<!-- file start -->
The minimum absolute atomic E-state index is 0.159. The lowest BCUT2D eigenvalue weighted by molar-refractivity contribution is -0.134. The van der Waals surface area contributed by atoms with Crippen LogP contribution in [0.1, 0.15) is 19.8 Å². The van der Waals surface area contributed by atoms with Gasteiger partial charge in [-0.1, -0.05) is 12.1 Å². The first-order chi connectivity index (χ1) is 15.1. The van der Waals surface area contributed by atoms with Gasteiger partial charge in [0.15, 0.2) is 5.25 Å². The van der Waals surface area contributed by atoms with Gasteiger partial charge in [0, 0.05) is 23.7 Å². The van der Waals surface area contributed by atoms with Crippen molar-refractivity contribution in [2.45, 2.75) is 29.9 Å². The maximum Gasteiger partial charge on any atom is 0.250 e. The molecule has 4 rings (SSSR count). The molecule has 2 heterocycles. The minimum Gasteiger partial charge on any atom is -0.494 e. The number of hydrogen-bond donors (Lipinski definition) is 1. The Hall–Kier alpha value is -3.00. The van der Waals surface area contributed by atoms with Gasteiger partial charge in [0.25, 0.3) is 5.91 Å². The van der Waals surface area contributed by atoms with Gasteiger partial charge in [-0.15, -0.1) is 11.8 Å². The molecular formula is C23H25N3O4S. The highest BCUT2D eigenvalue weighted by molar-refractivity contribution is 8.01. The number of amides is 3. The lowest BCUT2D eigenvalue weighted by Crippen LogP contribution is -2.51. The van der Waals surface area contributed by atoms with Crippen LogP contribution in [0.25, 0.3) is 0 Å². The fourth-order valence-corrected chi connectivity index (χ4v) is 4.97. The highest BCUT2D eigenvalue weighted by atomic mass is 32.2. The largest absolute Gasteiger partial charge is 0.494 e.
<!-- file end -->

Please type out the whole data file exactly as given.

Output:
The minimum absolute atomic E-state index is 0.159. The lowest BCUT2D eigenvalue weighted by molar-refractivity contribution is -0.134. The van der Waals surface area contributed by atoms with Crippen LogP contribution in [0.1, 0.15) is 19.8 Å². The van der Waals surface area contributed by atoms with Gasteiger partial charge in [-0.1, -0.05) is 12.1 Å². The first-order chi connectivity index (χ1) is 15.1. The van der Waals surface area contributed by atoms with Gasteiger partial charge in [0.15, 0.2) is 5.25 Å². The van der Waals surface area contributed by atoms with Gasteiger partial charge in [0, 0.05) is 23.7 Å². The van der Waals surface area contributed by atoms with Crippen molar-refractivity contribution in [2.45, 2.75) is 29.9 Å². The maximum Gasteiger partial charge on any atom is 0.250 e. The molecule has 4 rings (SSSR count). The molecule has 2 heterocycles. The minimum Gasteiger partial charge on any atom is -0.494 e. The number of hydrogen-bond donors (Lipinski definition) is 1. The Hall–Kier alpha value is -3.00. The van der Waals surface area contributed by atoms with Gasteiger partial charge in [0.25, 0.3) is 5.91 Å². The van der Waals surface area contributed by atoms with Gasteiger partial charge in [-0.15, -0.1) is 11.8 Å². The molecular formula is C23H25N3O4S. The highest BCUT2D eigenvalue weighted by molar-refractivity contribution is 8.01. The number of amides is 3. The lowest BCUT2D eigenvalue weighted by Crippen LogP contribution is -2.51. The van der Waals surface area contributed by atoms with Crippen LogP contribution in [0.25, 0.3) is 0 Å². The fourth-order valence-corrected chi connectivity index (χ4v) is 4.97. The highest BCUT2D eigenvalue weighted by atomic mass is 32.2. The largest absolute Gasteiger partial charge is 0.494 e.